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Enforcing a Judgment in Queensland

In Queensland, where a court or tribunal has made a judgment against a person and the person has not complied with the terms of the judgment, the judgment may be enforced. This article deals with the procedures involved in enforcing a judgment in Queensland.

Registering a judgment

Before a judgment can be enforced, it must be registered at the court. Judgments made in a federal or interstate court can be registered in Queensland if the person owing the money (enforcement debtor) lives or has their place of business in Queensland.

When a judgment or money order is registered, the person owed money (enforcement creditor) can apply to issue an enforcement warrant up to six years from the judgment date. An application can be made to extend this time; however, the court may not grant it.

A judgment can be enforced in the court that made it, or if the amount is within the monetary jurisdiction of a lower court, it can be registered there. The rules that deal with enforcing a judgment are the Uniform Civil Procedure Rules 1999.

Before taking enforcement action, you may also consider sending a letter of demand seeking payment within a certain time.

Enforcement hearings

If you don’t know the debtor’s financial situation you can apply for an enforcement hearing to get this information. Firstly, you send a statement of financial position (form 71) and request that it is returned within 14 days. If you don’t get a response or if the debtor doesn’t provide all of the information, you can apply for an order that they attend an enforcement hearing. You need to file an Application (form 9), an Affidavit (form 46), and an enforcement hearing summons (form 70). The enforcement debtor must attend and answer questions about their finances and bring any documents requested in the summons. You must also attend. If payment is not agreed, the court can order an enforcement warrant. If the debtor doesn’t attend, the court may issue a warrant for their arrest.

Enforcement warrants

Once you have the information you can apply for an enforcement warrant. This can authorise the seizure and sale of property belonging to the debtor, the redirection of money that is owed to them or a redirection of their earnings. To apply you will need to file an Application (form 9), a Statement supporting application for enforcement warrant (form 74) and Warrant (either form 75, 76, 77 or 78). The registrar of the court will decide whether to issue the warrant. If issued, it is served on the enforcement debtor and any person who needs to do something under the warrant, such as an employer or financial institution.  The rules on serving different types of warrants differ. If served by a bailiff, you need to pay a deposit as security for any costs the bailiff may incur under the warrant.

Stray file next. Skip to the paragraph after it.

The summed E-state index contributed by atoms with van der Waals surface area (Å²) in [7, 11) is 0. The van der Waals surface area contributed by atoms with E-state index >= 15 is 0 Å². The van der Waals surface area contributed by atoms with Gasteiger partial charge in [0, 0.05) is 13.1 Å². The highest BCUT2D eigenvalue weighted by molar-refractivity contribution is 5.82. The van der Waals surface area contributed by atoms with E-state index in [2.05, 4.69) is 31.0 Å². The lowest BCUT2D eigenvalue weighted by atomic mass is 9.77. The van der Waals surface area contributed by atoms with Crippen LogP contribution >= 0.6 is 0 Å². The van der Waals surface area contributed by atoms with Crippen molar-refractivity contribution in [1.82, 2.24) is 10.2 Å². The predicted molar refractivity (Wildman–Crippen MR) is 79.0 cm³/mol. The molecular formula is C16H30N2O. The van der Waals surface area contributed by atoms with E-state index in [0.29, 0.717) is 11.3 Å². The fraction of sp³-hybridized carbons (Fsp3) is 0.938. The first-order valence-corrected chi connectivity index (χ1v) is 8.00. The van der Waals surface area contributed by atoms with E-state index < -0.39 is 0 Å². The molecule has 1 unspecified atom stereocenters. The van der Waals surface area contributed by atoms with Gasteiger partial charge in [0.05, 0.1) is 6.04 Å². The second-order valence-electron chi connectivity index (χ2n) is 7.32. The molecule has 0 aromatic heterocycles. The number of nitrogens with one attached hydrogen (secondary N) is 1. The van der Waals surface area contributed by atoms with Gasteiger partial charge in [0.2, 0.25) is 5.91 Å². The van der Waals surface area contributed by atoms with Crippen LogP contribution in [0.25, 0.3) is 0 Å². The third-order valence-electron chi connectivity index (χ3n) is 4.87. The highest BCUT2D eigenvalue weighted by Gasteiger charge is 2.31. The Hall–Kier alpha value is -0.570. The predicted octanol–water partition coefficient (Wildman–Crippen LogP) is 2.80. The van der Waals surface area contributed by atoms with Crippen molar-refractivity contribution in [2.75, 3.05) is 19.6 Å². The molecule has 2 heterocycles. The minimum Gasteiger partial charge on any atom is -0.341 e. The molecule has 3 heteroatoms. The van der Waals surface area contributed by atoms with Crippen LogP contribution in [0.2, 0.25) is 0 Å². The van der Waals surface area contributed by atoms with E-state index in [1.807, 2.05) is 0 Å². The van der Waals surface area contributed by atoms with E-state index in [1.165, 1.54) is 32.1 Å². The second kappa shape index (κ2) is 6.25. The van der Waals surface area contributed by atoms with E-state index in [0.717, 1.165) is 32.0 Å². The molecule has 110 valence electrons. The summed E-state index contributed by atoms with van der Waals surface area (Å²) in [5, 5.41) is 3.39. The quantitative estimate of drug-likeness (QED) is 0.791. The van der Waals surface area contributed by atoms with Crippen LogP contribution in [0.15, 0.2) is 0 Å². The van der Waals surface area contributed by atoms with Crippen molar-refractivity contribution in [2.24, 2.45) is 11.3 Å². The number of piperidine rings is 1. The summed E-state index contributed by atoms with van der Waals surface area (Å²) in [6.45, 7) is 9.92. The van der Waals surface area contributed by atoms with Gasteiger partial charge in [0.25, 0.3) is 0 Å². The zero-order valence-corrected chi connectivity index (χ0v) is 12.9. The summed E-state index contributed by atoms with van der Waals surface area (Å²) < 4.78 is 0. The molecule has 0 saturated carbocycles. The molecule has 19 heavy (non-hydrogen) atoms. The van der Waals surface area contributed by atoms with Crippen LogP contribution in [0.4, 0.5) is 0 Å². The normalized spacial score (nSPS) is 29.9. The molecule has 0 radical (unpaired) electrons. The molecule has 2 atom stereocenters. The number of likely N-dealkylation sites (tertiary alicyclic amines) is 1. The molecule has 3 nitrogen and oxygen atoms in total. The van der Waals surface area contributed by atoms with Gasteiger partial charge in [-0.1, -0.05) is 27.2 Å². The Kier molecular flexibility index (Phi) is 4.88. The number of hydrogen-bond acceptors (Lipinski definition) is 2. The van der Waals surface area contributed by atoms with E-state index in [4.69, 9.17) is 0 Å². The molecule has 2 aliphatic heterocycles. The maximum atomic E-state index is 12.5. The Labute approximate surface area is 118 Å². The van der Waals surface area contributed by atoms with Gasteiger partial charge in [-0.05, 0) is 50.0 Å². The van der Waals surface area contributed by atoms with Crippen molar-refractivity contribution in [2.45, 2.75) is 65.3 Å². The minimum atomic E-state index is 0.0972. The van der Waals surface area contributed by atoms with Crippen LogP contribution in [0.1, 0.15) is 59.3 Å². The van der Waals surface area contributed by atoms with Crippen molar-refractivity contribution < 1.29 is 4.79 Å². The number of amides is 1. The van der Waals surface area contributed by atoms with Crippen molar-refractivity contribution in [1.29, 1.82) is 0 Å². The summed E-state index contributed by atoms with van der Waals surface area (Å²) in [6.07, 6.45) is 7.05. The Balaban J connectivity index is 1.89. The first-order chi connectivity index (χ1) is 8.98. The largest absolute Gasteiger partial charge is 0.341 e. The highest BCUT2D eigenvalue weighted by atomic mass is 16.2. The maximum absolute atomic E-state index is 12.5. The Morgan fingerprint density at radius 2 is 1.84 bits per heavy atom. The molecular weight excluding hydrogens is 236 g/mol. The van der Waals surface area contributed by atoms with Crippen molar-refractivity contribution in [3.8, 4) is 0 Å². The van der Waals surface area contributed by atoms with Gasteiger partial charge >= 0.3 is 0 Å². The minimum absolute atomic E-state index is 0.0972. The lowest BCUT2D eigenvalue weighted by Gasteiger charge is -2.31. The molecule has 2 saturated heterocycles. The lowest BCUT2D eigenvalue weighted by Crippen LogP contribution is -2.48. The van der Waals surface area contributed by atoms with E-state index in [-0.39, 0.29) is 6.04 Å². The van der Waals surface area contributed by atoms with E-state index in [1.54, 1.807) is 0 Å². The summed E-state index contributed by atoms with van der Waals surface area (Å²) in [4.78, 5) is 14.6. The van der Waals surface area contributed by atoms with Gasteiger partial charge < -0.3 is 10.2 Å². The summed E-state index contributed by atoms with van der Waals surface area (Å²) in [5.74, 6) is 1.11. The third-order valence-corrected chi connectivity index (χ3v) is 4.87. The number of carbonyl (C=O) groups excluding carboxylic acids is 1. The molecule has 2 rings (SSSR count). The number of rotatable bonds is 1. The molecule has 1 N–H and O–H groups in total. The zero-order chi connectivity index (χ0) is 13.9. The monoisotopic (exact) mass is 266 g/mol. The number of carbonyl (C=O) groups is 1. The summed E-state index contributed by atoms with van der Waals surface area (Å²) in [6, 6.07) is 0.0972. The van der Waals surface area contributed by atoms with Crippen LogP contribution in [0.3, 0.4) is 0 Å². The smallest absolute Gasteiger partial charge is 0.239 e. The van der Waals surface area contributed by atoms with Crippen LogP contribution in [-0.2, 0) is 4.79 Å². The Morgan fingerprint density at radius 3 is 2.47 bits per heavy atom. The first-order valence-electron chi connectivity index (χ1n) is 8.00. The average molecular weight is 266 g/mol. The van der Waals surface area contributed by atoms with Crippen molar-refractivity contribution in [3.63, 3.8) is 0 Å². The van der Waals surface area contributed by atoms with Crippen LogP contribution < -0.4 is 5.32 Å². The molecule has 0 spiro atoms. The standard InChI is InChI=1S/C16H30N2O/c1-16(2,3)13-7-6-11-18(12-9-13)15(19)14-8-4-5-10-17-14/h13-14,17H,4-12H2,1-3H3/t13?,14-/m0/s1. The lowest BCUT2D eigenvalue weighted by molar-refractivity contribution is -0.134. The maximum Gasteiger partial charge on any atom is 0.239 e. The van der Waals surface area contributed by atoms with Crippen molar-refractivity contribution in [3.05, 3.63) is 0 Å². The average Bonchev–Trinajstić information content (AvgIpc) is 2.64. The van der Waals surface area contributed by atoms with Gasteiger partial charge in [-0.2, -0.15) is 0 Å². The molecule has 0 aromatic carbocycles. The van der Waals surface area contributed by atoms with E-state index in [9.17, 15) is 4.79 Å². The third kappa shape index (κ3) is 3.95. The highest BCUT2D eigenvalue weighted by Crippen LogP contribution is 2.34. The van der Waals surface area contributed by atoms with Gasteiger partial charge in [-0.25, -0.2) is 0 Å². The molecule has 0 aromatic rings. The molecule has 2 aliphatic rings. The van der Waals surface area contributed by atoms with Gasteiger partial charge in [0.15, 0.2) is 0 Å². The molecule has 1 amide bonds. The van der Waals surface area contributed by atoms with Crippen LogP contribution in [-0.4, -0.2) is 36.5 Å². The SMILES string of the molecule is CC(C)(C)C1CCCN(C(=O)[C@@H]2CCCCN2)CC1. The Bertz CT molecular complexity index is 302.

An enforcement warrant for the seizure and sale of property directs the sheriff/bailiff to seize and sell certain types of personal property belonging to the enforcement debtor at a public auction. To apply, you will need to know what property the enforcement debtor owns that may be seized.

The warrant may be directed against the debtor’s real estate. You need a certified copy of the warrant showing the address of the property the writ is over, a QVAS search and a Current Title Search. You also need a kerbside valuation by a registered valuer. The property may be sold within six months of the Warrant being registered. You have to pay the costs of the sale, most of which is recoverable as part of the judgment debt. If you don’t proceed with a sale, the warrant remains enforceable for 12 months. If the Debtor wants to sell or refinance the property in that time, you can recover the amount of the debt and your reasonable costs of removing the warrant.

There are several types of enforcement warrants that can be sought.

Enforcement warrant for redirection of a debt.

This directs someone who owes money to the enforcement debtor to pay that money to you instead. You need to know their details and the amount they owe. You may recover the amount of debt plus any costs and interest. This is mostly used for real estate commissions, sub-contractors payments and bank accounts.

Enforcement warrant for regular redirections from a financial institution.

This directs a financial institution, such as a bank, to redirect regular payments received by the debtor to you. To apply you will need to know details of any payments regularly made and the account details.

Enforcement warrant for redirection of Earnings.

This seizes part of the wages of the Debtor each pay and sends it to you. To apply, you must file a Statement of Financial Position so the court can decide the amount that it will be issued for, therefore you must conduct an Enforcement Hearing before applying.

Instalment orders

An Enforcement Debtor can ask the court for time to pay the debt. If granted, any enforcement is stopped while the debtor maintains the repayments. The court will only allow an instalment order if the debt can be paid in a reasonable time and the debtor doesn’t own any valuable assets. If the debtor doesn’t keep up the repayments, an Affidavit can be filed requesting that the Enforcement Warrant for Payment of Order Debt by Instalments be removed. The judgment can then be enforced normally.

If you require legal advice or representation in any legal matter, please contact Go To Court Lawyers.


Michelle Makela

Michelle Makela is a Legal Practice Director at Go To Court Lawyers. She holds a Juris Doctor, a Bachelor of Science (Psychology) and a Master of Criminology. She was admitted to practice in 2006. Michelle has over 15 years experience in the legal industry, working across commercial litigation, criminal law, family law and estate planning. 

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